I fear I’ve already gone on too long before getting to the best part.  Shoot.  So the show wasn’t nearly as flashy as the stateside version.  He started off with ballads on a barely lit stage.  And then we got a bunch of the classics, as he gave a shout to those of us who understood.  And I have to say that was most of the crowd, an incredible crowd of like-minded lovers of Prince.  Two encores later, it was 3am.  He left the stage.  But about 25 percent of the crowd refused to believe it was over.  We shouted, chanted, and banged on chairs.  But when they finally took away the mics at 3:30, we accepted that he was long gone.

I took a taxi to an after party, with the hopes that I would dance down a soul train line with Prince and Bootsy. But no such luck.  But I did hear some more live music that kept me going until after 5am, at which time I was completely faded.

With incredibly sore feet and blurred vision, I walked to the train station in daylight. And I rode the train back to Amsterdam with grown-ups who were starting their Monday morning after full nights of sleep.  But as crazy as I must have looked, and as exhausted as I was, it was a perfectly fitting ending to one of my favorite days in the Netherlands.

Before I Go, Let’s Party…

I’ve been asked a number of times what I’ll miss most about living in New York. I always answer, “the people,” meaning my friends and family. Genuinely good friends aren’t easy to come by. And I’ve met plenty of good people in every city I’ve lived in. But something special has happened since I’ve lived here, giving me the opportunity to meet and fall in love with so many people, all of whom I hope will remain life-long friends.

In celebration of these friendships, as well as, of course, my upcoming move, I decided to party hard during my last few weeks in NYC. Not too much packing or Rosetta Stone studying has been done during this time. But I’ve certainly been having a great time.

A few highlights:

My going away party was on December 30th, the day before New Year’s eve and just days after the snowstorm that mysteriously paralyzed NYC. So I worried that no one would be able to come to Brooklyn to celebrate my upcoming departure. Fortunately I was wrong. Unfortunately I was too drunk to remember if I thanked everyone for coming.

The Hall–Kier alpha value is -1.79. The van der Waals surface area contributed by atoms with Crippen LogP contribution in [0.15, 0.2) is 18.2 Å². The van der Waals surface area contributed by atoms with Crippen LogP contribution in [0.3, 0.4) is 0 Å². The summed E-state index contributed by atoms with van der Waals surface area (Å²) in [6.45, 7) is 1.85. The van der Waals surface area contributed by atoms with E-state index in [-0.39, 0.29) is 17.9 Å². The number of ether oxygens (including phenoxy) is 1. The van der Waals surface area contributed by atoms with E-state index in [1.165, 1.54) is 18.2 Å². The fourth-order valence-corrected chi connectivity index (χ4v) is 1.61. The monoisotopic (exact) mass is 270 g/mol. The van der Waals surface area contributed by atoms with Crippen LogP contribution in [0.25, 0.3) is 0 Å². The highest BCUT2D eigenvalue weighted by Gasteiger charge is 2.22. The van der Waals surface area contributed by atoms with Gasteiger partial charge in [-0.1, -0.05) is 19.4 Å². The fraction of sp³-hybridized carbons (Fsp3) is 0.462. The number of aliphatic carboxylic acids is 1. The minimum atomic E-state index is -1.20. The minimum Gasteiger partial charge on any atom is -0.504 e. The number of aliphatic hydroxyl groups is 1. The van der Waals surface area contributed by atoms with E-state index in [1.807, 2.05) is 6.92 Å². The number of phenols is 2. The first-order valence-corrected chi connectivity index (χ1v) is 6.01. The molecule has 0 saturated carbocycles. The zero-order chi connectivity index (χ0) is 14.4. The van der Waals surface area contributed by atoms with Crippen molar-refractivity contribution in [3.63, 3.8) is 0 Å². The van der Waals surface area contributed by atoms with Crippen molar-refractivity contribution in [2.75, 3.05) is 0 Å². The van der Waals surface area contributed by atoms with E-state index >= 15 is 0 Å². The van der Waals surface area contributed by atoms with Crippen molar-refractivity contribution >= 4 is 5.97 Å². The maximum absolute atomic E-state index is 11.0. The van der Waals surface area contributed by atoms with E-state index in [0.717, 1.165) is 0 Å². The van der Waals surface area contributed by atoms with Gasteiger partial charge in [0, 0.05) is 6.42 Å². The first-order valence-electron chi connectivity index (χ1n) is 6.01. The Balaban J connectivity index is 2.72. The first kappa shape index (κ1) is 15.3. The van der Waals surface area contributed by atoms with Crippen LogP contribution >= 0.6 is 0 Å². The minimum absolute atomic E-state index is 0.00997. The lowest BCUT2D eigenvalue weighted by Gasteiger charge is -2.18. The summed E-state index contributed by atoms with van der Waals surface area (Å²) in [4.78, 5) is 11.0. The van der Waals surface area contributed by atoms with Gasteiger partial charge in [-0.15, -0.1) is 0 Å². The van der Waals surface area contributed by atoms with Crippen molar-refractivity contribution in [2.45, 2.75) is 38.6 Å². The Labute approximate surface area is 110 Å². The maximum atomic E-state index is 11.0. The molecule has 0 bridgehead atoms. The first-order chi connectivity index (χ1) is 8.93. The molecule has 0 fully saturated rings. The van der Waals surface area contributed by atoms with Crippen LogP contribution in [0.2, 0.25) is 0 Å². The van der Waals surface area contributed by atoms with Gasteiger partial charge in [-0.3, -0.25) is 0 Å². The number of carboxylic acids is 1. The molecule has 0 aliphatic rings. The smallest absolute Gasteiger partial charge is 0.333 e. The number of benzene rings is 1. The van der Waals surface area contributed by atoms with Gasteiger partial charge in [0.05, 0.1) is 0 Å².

The evening started with a pretty light dinner and a pretty strong mojito. So I was already feeling free before I even arrived at the party venue. And speaking of the venue, it was perfect: a private little movie theater with a bar, and seats that were formerly bucket seats from old cars. We were able to drink what we wanted, watch the little movie I created about my family history research, and then dance to the playlist I put together for the occasion. It was delightful. I was both the drunkest and happiest person at the party. Well, until I realized I had to say goodbye to people…then I started to cry. But it was a happy cry. Oh, and then when I got sick on the way home. But it was a happy puke, trust me.

The following night was New Year’s Eve. Two friends had come up from DC to stay with me and help me celebrate through the weekend. And we met up with some more friends at the party, where I danced more and drank a little less than I had the night before. We ended the night around 5am, at which time on that particular holiday you will find vomit in every car of the train on your way home. The sad thing was that on our train, all of us were too drunk and tired to either notice or move.

Exactly a week later was my last day working. Although I didn’t know what was planned, I knew my friends/coworkers would plan something funny and/or fun for my send-off. And to be honest, since the ante has been upped each time a person leaves, I figured I might be the first one in awhile to get a lollipop and a pat on the back. I couldn’t have been more wrong.

The office has two floors. So around 5pm on the big and final day, I noticed all of the staff heading upstairs. They were discreet. But it was obvious. Then I could hear things being said on the microphone, including my name one or two times. Around the same time, I was met in my office by the CEO holding a blindfold (trust me, not a typical Friday). I was blindfolded and led upstairs, all the while hearing my friend on the mic welcoming me to the party. With the blindfold off, I was looking at a sea of purple, with everyone seated as an audience and wearing at least one purple item. There was a large purple seat reserved in the middle, along with a purple fedora, a purple boa, and an open bottle of champagne with a long straw. My fantasy.

I turned around to see eight of the most wonderful people dressed to the nines, looking remarkably similar to Prince and the Revolution. That alone would have been enough. But it was followed by a scripted and carefully choreographed Prince medley, telling the story of my time there. If I hadn’t been having such a good time dancing and laughing, I would have been crying because it was all so lovely. The evening continued with more drinking and more dancing. But the performance was the highlight.

And now, with less than a week left, I don’t expect my remaining days to include much partying. Rather, I need to make up for lost time on the whole packing project. And perhaps I’ll be struggling with the new, nagging feeling that I’m actually going to miss New York. Who would have thought?